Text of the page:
Be tax savvy with corporate bonds

Money Talk

Your Money

April 04, 2004|By MATT LUBANKO

CAN I claim a capital loss on corporate bonds that mature at a price higher than what I paid to buy them? And if I can't, is there another way I can reduce my taxable income on bonds that have a face value of $10,000 but were often purchased at prices above $10,400?

- B.D.S., Guilford, Conn.

You have two tax-smart choices when dealing with bonds purchased at prices above their face value.

You can declare a capital loss after they mature. Or, over the expected life of the bond, you can spread out, or amortize, the cost of that premium. The so-called "premium to par" would be the extra dollars you spent to buy a bond that would mature at $10,000.

By deducting the annualized cost of the amortized premium, you would reduce the yearly taxable income you'd receive from that bond's semiannual interest payments. On the surface, this corporate bond jargon seems intimidating. But it's easy if you focus on the numbers. If you look at the examples below, you should see that - to declare a capital loss or amortize a bond's premium - all you need to know is subtraction, or division and multiplication.

Example: In early July 2002, you paid $10,291 to buy a General Motors Acceptance Corp. bond that matured in late November 2003. That bond had a coupon of 5.75 percent, meaning it paid $575 yearly in semiannual installments of $287.50. On that bond with a face value of $10,000, your Form 1099 would report $575 in taxable income.

But you could declare a capital loss on this bond for a simple reason: You bought it for $10,291 and it matured at $10,000. And $10,291 (the basis) subtracted from $10,000 would equal minus $291, your capital loss. That capital loss (to be reported on Schedule D) would offset some of the coupon income you received over the 15 months you held the bond. And it would reduce your taxable income on your 2003 federal tax return.

"Declaring a loss is often the recommended option for bonds if you failed to amortize the premium in previous years," said Michael Urso, a certified public accountant with Bailey & Urso LLC in Rocky Hill, Conn.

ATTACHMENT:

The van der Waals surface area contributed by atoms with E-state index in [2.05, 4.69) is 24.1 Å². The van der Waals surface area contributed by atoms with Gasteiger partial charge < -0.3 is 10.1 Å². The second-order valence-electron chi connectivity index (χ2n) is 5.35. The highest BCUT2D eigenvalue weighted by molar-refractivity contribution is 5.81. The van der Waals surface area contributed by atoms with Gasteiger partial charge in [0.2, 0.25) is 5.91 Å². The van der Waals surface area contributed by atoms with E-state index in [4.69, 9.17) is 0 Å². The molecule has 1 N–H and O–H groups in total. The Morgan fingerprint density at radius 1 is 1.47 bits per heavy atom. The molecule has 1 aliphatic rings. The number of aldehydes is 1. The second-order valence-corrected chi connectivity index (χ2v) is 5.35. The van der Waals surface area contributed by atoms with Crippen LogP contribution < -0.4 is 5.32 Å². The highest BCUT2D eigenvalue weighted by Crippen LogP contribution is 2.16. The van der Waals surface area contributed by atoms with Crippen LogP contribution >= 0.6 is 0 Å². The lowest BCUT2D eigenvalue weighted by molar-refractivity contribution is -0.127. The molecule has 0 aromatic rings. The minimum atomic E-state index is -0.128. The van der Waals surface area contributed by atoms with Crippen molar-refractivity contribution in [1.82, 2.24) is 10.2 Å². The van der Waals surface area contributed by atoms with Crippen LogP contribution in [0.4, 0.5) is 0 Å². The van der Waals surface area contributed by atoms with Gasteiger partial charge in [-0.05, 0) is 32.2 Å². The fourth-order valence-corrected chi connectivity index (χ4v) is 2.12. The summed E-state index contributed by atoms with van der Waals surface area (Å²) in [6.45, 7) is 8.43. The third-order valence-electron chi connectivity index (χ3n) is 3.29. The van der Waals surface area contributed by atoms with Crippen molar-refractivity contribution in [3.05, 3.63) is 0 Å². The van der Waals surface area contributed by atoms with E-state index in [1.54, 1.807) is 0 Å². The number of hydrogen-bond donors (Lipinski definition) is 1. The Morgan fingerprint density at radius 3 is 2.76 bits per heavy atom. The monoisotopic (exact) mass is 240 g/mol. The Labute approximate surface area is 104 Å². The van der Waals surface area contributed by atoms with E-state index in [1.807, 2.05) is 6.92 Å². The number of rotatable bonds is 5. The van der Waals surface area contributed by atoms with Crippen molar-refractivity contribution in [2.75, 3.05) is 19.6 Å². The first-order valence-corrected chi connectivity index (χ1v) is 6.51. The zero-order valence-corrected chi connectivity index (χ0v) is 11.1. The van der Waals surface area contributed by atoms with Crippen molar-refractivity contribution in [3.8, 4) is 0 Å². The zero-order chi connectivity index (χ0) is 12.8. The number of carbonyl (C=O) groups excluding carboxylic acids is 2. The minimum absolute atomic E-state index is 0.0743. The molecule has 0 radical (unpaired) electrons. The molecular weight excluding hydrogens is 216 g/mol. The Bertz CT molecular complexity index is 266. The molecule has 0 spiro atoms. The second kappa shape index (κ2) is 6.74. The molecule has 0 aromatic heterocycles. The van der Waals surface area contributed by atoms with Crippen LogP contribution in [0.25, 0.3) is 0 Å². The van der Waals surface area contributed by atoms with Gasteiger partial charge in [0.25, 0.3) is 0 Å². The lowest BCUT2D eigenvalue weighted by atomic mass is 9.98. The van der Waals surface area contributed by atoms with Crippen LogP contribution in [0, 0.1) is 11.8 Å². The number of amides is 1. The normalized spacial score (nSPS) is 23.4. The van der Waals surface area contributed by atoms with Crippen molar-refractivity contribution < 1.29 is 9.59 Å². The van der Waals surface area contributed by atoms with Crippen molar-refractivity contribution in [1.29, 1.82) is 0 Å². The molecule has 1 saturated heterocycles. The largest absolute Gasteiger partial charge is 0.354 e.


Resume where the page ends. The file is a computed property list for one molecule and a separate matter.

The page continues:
Example 2: In July 2002, you paid $11,000 to buy a General Electric Capital bond that matures in July 2015. That bond, with a coupon of 6.9 percent, delivers $690 a year in taxable income.

To reduce this taxable income, you'd take the total premium you paid to par ($1,000 or the $11,000 purchase price minus the $10,000 value at maturity) and divide it by the number of months until that bond matures. In this case, you'd divide $1,000 by 156, which would leave you with $6.41.

That $6.41 represents the monthly premium in income. So, multiply $6.41 by 12 (if you held the bond for the full year), which would leave you with $76.92. That's how much your yearly taxable income would be reduced on a bond that paid $690 in yearly coupon income.

"The reward for amortization can be small, but it's an income-reduction technique that can be used from year to year for bonds that mature many years into the future," Urso said.

My 11-year-old son received a Form 1099 for investment and interest income from a brokerage account. Do I have to file a return for my son and pay taxes on the income?

- H.A., Newport News, Va.

Think in increments of $750.

Because your son is under 14, the first $750 he earns is tax free. He would not have to file a return to declare income that would not be taxed.

But if your child under 14 earned anywhere from $751 to $1,500, he would have to file a return, probably with help from you or an accountant. This income above $750 would be taxed at a rate of 10 percent; the maximum tax on income up to $1,500 (the $750 that would escape tax plus the $749 on which you'd pay tax) would be $74, according to IRS tax tables.

Income above $1,500 for a child under 14 is taxed at the parents' rate.

To explore at least two filing options for children, see IRS Form 8814 or Form 8615 (visit, said Dianne Besunder with the Internal Revenue Service in New York.

Matthew Lubanko is a financial columnist for The Hartford Courant, a Tribune Publishing newspaper. E-mail him at

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